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#Actualde_mattT

Posted 04 April 2013 - 02:57 PM

Dependency Inversion Principle

2. In case this is a correct approach, when and where should I apply this? Should I really create an "interface" for each and every dependency I might have, if not, how do I destinquish between cases where it makes sense and where not?

 

'interface' means the portion of a class that is publicly visible.  The interface does not have to be a separate pure virtual class (interface in Java / c#).

 

The key idea behind the Dependency Inversion Principle is that the clients impose the interface on the servers, not the other way around. The interface is owned by the clients and is designed to meet their needs.

 

In an attempt to adhere to this principle I started introducing pure virtual classes everywhere, but I realised that they were adding unnecessary complexity. As long as the server's interface is imposed by the client it doesn't matter if the interface is defined separately by a pure virtual class or not.

 

I generally treat pure virtual classes exactly as I would treat any super class. The top level class of an inheritance hierarchy should contain as much common functionality as possible (Don't Repeat Yourself). The application of the DRY principle usually dictates the type of class that will sit at the top of my inheritance hierarchies.

 

In saying that, sometimes a pure virtual class makes sense, as a pure virtual class describes what an object does, and not what an object is.

 

These principles are tools to help you manage the complexity of your design. They are a guide only and applying them effectively comes with experience.

 

Matt


#1de_mattT

Posted 04 April 2013 - 02:56 PM

Dependency Inversion Principle

2. In case this is a correct approach, when and where should I apply this? Should I really create an "interface" for each and every dependency I might have, if not, how do I destinquish between cases where it makes sense and where not?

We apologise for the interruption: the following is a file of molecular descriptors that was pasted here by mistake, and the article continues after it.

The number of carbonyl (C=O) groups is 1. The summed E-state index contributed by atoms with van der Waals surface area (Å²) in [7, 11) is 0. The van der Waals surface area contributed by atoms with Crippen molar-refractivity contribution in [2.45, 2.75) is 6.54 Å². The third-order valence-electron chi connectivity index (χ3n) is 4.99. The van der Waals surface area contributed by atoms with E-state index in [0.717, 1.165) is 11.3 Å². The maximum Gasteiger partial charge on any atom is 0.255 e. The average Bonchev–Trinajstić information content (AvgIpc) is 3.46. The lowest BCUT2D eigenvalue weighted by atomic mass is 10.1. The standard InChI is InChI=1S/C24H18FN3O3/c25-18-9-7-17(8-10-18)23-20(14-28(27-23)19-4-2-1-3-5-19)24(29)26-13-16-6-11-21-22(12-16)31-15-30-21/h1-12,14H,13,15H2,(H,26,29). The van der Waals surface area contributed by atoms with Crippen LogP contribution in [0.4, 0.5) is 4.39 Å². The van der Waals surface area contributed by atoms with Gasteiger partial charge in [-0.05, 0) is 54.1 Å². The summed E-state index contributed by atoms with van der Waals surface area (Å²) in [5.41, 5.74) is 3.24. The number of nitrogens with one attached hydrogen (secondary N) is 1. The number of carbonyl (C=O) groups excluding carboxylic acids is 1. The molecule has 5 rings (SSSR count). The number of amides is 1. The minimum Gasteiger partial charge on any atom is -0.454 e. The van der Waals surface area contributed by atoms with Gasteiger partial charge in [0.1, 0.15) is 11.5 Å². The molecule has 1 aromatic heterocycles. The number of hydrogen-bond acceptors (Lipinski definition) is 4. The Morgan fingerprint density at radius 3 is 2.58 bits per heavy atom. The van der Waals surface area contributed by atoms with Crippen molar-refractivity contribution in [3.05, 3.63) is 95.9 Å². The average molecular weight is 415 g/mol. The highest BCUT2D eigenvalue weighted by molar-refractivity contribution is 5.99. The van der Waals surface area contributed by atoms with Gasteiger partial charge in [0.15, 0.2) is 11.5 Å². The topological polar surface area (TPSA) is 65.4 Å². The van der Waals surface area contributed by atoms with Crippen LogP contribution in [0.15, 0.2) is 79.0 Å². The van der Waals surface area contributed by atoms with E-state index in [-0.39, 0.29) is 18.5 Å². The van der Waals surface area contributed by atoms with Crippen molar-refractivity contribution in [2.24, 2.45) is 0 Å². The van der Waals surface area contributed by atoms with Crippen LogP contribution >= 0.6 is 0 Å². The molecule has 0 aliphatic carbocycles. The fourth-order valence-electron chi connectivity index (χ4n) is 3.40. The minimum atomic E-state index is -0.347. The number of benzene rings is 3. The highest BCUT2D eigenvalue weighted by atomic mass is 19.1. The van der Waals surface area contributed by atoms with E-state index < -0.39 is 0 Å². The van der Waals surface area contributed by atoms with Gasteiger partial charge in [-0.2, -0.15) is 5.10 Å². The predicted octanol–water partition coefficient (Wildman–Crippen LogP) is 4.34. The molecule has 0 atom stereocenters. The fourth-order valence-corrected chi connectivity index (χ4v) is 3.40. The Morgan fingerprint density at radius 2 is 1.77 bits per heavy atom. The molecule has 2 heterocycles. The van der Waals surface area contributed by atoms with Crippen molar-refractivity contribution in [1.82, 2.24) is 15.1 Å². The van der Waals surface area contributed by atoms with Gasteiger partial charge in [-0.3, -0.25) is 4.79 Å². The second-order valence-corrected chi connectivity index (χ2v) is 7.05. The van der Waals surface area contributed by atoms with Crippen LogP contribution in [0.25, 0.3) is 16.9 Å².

'interface' means the portion of a class that is publicly visible.  The interface does not have to be a separate pure virtual class (interface in Java / c#).

 

The key idea behind the Dependency Inversion Principle is that the clients impose the interface on the servers, not the other way around. The interface is owned by the clients and is designed to meet their needs.

 

In an attempt to adhere to this principle I started introducing interfaces everywhere, but I realised that they were adding unnecessary complexity. As long as the server's interface is imposed by the client it doesn't matter if the interface is defined separately by a pure virtual class or not.

 

I generally treat pure virtual classes exactly as I would treat any super class. The top level class of an inheritance hierarchy should contain as much common functionality as possible (Don't Repeat Yourself). The application of the DRY principle usually dictates the type of class that will sit at the top of my inheritance hierarchies.

 

In saying that, sometimes a pure virtual class makes sense, as a pure virtual class describes what an object does, and not what an object is.

 

These principles are tools to help you manage the complexity of your design. They are a guide only and applying them effectively comes with experience.

 

Matt


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